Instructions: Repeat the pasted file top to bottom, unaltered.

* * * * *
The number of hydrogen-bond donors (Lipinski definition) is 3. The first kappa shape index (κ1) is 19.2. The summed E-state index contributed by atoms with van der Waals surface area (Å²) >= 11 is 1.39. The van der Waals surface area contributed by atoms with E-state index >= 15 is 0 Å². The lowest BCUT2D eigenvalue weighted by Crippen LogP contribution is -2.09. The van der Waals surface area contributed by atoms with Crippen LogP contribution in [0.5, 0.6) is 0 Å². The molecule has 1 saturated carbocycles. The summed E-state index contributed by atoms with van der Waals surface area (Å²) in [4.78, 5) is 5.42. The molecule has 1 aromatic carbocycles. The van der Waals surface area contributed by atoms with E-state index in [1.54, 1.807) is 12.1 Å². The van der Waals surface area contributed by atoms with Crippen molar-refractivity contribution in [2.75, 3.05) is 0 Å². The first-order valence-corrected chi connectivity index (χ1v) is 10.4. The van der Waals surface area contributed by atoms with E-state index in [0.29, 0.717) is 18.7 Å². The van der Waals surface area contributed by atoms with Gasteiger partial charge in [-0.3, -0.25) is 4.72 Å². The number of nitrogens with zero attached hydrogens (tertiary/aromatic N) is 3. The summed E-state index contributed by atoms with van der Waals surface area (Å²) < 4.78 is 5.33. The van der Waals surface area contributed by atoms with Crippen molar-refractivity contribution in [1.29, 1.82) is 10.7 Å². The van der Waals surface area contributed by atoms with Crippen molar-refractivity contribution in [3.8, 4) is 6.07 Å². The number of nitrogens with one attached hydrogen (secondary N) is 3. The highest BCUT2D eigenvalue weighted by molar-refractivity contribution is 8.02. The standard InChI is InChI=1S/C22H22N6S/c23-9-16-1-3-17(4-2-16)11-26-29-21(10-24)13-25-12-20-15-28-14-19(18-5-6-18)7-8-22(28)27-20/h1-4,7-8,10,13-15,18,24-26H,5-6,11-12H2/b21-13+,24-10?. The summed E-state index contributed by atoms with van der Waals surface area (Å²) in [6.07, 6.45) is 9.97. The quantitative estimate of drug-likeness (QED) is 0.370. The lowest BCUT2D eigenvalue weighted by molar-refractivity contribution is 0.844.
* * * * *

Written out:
The number of hydrogen-bond donors (Lipinski definition) is 3. The first kappa shape index (κ1) is 19.2. The summed E-state index contributed by atoms with van der Waals surface area (Å²) >= 11 is 1.39. The van der Waals surface area contributed by atoms with E-state index >= 15 is 0 Å². The lowest BCUT2D eigenvalue weighted by Crippen LogP contribution is -2.09. The van der Waals surface area contributed by atoms with Crippen LogP contribution in [0.5, 0.6) is 0 Å². The molecule has 1 saturated carbocycles. The summed E-state index contributed by atoms with van der Waals surface area (Å²) in [4.78, 5) is 5.42. The molecule has 1 aromatic carbocycles. The van der Waals surface area contributed by atoms with E-state index in [1.54, 1.807) is 12.1 Å². The van der Waals surface area contributed by atoms with Crippen molar-refractivity contribution in [2.75, 3.05) is 0 Å². The first-order valence-corrected chi connectivity index (χ1v) is 10.4. The van der Waals surface area contributed by atoms with E-state index in [0.29, 0.717) is 18.7 Å². The van der Waals surface area contributed by atoms with Gasteiger partial charge in [-0.3, -0.25) is 4.72 Å². The number of nitrogens with zero attached hydrogens (tertiary/aromatic N) is 3. The summed E-state index contributed by atoms with van der Waals surface area (Å²) < 4.78 is 5.33. The van der Waals surface area contributed by atoms with Crippen molar-refractivity contribution in [1.29, 1.82) is 10.7 Å². The van der Waals surface area contributed by atoms with Crippen molar-refractivity contribution in [3.8, 4) is 6.07 Å². The number of nitrogens with one attached hydrogen (secondary N) is 3. The highest BCUT2D eigenvalue weighted by molar-refractivity contribution is 8.02. The standard InChI is InChI=1S/C22H22N6S/c23-9-16-1-3-17(4-2-16)11-26-29-21(10-24)13-25-12-20-15-28-14-19(18-5-6-18)7-8-22(28)27-20/h1-4,7-8,10,13-15,18,24-26H,5-6,11-12H2/b21-13+,24-10?. The summed E-state index contributed by atoms with van der Waals surface area (Å²) in [6.07, 6.45) is 9.97. The quantitative estimate of drug-likeness (QED) is 0.370. The lowest BCUT2D eigenvalue weighted by molar-refractivity contribution is 0.844.